Rally for respect

'Choose Respect' supporters march downtown

Light rain began to fall around noon, just as about 200 to 250 supporters of the governor’s “Choose Respect” campaign against domestic and sexual violence in Alaska gathered at the steps on the state Capitol, preparing to march downtown.


Rep. Reggie Joule, D-Kotzebue, took it as a sign.

“We have a day like today in Juneau in Southeast (with) the strongest of the Southeast winds, the Taku,” Joule told the crowd. “While it makes us shiver, it’s here to help us carry this message all across Alaska.”

Juneau’s “Choose Respect” march was one of nearly 100 that took place across the state on Thursday. And the message was loud and clear.

“Right now we stand arm and arm with Alaskans in 100 communities who are marching from Metlakatla to Barrow and from our urban hubs to our smallest communities,” said Lt. Gov. Mead Treadwell, who kicked off the rally in Juneau. “We’re covering the state with a very powerful message: one assault is too many. One rape is too many. Our children, women, men deserve safety. We want all people to thrive in Alaska. We want Alaska to lead, but we should not lead in the statistics, the grim statistics of sexual violence, of sexual assault, of domestic violence and hurting our children. We’ve got to turn that around.”

Before the crowd began the march down Main Street to Marine Park, Rep. Anna Fairclough, R-Eagle River, shared some of those grim numbers with the crowd during her turn at the microphone. She said women in Alaska are 2 1/2 times more likely to be raped during their lifetime and children six times more likely to experience child abuse than in other states across the nation.

“We have to stop that number,” she said, adding that the rally is not a celebration. “It’s a call to action,” she said.

Ending the epidemic of domestic violence and sexual assault in Alaska has been one of Gov. Sean Parnell’s most outspoken initiatives since taking office. The Choose Respect campaign is aimed at reducing those numbers of violence incidents, but also breaking the practice of remaining silent on the issue.

“As a society — as Alaskans — we must change our practice of preserving silence,” the governor, who attended a Choose Respect”rally in Fairbanks on Thursday, wrote on the Choose Respect website. “And, we must promote a culture of respect that will not tolerate this conduct.”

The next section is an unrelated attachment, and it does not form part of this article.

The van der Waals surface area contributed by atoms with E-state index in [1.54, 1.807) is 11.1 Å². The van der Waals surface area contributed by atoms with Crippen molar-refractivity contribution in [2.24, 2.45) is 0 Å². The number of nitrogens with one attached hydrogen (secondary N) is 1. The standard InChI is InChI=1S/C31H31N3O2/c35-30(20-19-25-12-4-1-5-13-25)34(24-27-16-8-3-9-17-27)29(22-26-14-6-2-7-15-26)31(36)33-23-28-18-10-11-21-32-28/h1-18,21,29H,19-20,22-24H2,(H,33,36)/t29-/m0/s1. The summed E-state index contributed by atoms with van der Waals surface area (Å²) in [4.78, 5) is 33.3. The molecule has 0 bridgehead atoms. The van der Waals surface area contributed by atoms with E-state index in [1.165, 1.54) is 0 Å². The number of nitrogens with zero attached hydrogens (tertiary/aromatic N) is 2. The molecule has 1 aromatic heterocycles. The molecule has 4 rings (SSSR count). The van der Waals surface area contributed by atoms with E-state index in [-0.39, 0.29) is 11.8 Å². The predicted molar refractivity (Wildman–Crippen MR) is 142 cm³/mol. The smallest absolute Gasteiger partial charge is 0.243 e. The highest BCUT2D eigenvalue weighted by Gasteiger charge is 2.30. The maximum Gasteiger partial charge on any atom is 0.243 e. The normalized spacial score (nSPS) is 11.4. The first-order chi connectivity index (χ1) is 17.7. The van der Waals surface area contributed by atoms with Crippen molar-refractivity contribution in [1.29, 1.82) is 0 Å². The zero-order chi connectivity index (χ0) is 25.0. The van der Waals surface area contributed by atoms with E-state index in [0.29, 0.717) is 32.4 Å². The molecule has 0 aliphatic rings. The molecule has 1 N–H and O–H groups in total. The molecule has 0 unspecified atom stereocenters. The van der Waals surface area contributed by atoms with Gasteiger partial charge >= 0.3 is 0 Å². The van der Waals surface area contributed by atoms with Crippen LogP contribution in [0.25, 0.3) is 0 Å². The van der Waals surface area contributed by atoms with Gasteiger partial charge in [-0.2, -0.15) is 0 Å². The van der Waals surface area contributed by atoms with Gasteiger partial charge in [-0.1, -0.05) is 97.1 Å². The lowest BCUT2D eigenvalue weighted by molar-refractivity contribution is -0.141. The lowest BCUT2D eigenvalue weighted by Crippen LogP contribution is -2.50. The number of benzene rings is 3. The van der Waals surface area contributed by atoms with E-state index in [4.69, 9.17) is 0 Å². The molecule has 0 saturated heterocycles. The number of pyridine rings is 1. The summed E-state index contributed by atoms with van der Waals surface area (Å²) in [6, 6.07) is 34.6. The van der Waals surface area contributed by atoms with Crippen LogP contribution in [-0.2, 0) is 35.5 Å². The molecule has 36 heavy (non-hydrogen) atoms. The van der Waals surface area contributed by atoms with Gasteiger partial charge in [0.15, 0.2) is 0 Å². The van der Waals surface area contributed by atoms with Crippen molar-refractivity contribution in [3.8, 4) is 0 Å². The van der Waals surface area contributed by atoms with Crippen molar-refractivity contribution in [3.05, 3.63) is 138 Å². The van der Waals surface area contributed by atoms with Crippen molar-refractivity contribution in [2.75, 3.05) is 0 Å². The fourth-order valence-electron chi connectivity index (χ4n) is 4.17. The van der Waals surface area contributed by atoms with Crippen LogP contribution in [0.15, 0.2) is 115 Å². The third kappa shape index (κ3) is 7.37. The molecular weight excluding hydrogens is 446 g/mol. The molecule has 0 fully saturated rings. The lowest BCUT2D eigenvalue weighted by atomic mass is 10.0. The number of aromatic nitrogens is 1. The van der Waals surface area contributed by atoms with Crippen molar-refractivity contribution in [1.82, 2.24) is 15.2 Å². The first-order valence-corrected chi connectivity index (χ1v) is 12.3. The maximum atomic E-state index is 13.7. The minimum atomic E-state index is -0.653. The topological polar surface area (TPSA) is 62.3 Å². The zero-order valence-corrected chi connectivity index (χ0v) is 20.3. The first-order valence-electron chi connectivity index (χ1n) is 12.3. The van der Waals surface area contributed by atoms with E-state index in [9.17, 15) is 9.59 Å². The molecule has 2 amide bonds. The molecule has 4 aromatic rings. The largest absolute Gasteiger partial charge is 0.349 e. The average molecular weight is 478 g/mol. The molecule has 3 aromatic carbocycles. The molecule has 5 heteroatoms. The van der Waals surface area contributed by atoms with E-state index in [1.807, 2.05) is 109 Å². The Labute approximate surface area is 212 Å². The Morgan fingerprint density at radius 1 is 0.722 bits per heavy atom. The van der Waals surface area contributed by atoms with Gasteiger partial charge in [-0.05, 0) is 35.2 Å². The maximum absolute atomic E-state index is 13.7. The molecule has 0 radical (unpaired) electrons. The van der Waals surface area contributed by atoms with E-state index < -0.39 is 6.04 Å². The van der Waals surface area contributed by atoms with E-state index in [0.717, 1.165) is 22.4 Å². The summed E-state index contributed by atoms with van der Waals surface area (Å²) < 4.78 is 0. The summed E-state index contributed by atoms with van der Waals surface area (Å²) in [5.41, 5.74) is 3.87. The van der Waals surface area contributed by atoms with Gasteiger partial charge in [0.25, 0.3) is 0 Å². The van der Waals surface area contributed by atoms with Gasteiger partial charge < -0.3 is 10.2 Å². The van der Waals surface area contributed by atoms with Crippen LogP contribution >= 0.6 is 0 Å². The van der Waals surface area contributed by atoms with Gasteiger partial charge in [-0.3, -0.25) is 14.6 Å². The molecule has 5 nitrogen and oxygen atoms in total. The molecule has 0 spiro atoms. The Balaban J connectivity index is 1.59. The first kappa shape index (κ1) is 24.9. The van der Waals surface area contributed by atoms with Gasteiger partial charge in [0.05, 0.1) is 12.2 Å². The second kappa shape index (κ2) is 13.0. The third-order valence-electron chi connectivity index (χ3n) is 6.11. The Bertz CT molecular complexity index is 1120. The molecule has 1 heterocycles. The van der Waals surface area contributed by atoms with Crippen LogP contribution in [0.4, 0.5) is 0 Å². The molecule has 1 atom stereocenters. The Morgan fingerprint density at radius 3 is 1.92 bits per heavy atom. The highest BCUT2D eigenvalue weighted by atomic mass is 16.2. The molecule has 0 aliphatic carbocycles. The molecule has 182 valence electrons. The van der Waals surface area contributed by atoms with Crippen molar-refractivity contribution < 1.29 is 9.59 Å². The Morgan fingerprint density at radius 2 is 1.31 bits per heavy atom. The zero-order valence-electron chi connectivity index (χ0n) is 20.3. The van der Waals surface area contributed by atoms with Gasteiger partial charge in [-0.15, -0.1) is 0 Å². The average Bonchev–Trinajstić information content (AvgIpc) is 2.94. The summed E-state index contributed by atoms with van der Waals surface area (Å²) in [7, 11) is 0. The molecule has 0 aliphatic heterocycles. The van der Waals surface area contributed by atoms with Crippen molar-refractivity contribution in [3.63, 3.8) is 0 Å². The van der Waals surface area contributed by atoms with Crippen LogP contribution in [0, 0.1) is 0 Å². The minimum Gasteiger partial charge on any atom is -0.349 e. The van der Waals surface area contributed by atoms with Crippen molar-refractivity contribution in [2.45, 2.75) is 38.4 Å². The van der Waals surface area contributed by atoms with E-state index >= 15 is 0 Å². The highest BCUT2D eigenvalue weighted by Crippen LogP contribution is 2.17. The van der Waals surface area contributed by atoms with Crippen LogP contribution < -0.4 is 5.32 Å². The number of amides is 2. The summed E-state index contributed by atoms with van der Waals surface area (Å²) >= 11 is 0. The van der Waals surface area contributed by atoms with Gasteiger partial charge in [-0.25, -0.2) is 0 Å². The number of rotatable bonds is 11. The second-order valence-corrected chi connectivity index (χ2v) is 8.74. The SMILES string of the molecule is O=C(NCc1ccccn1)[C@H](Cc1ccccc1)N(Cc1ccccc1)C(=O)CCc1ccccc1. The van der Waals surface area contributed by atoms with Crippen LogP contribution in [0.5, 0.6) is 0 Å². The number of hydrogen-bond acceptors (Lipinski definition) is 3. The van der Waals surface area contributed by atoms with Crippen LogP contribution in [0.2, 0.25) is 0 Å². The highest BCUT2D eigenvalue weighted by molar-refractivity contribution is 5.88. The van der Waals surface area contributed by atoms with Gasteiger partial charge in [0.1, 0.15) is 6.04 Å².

Treadwell reiterated that point, saying that it’s time to shine a lot on what has been “too long ignored.”

“Each of us can lend our courage to victims and survivors by taking a visible and vocal stand for what we want as a social norm: respect for all,” he said, adding, “Together today, by coming together here and by marching down the hill, we’re calling on all Alaskans to change our social norms and to return to our values of choosing respect.”

The Juneau rally was cosponsored by AWARE, short for Aiding Women in Abuse and Rape Emergencies. Atia Nasiah, the AWARE prevention manager, said the march sends a powerful message, especially to victims and survivors.

“It’s a community-wide issue that takes a community-wide response, and it will never be solved by an individual,” she said. “So for Juneau to come together in this way is so meaningful for victims who have experienced sexual assault or domestic violence, very meaningful.”

Thunder Mountain High School coach John Blasco, also a guest speaker, urged sports coaches across the state to join him and his athletes in signing the state pledge to fight against domestic violence and sexual assault and to implement the “Coaching Boys into Men” program in their schools or organizations. That program educates young athletes on respect for themselves and women and girls during the sports season.

Blasco said the 2010 TMHS basketball team was the first sports program in the state to implement that program, and two other teams recently joined — the Juneau-Douglas High School boys basketball team and the TMHS boys soccer team.

“As coaches, we have special relationships with our players,” Blasco said. “We can positively impact how they behave on and off the court, and as mentors, we have the ability to reach out to these young athletes and positively encourage them to have respectful lifestyles and expectations. So today I ask that the men of Alaska stand up and lead our young men by example. Show them how to live a violence-free life, and a respectful life.”

• Contact reporter Emily Russo Miller at 523-2263 or at emily.miller@juneauempire.com.


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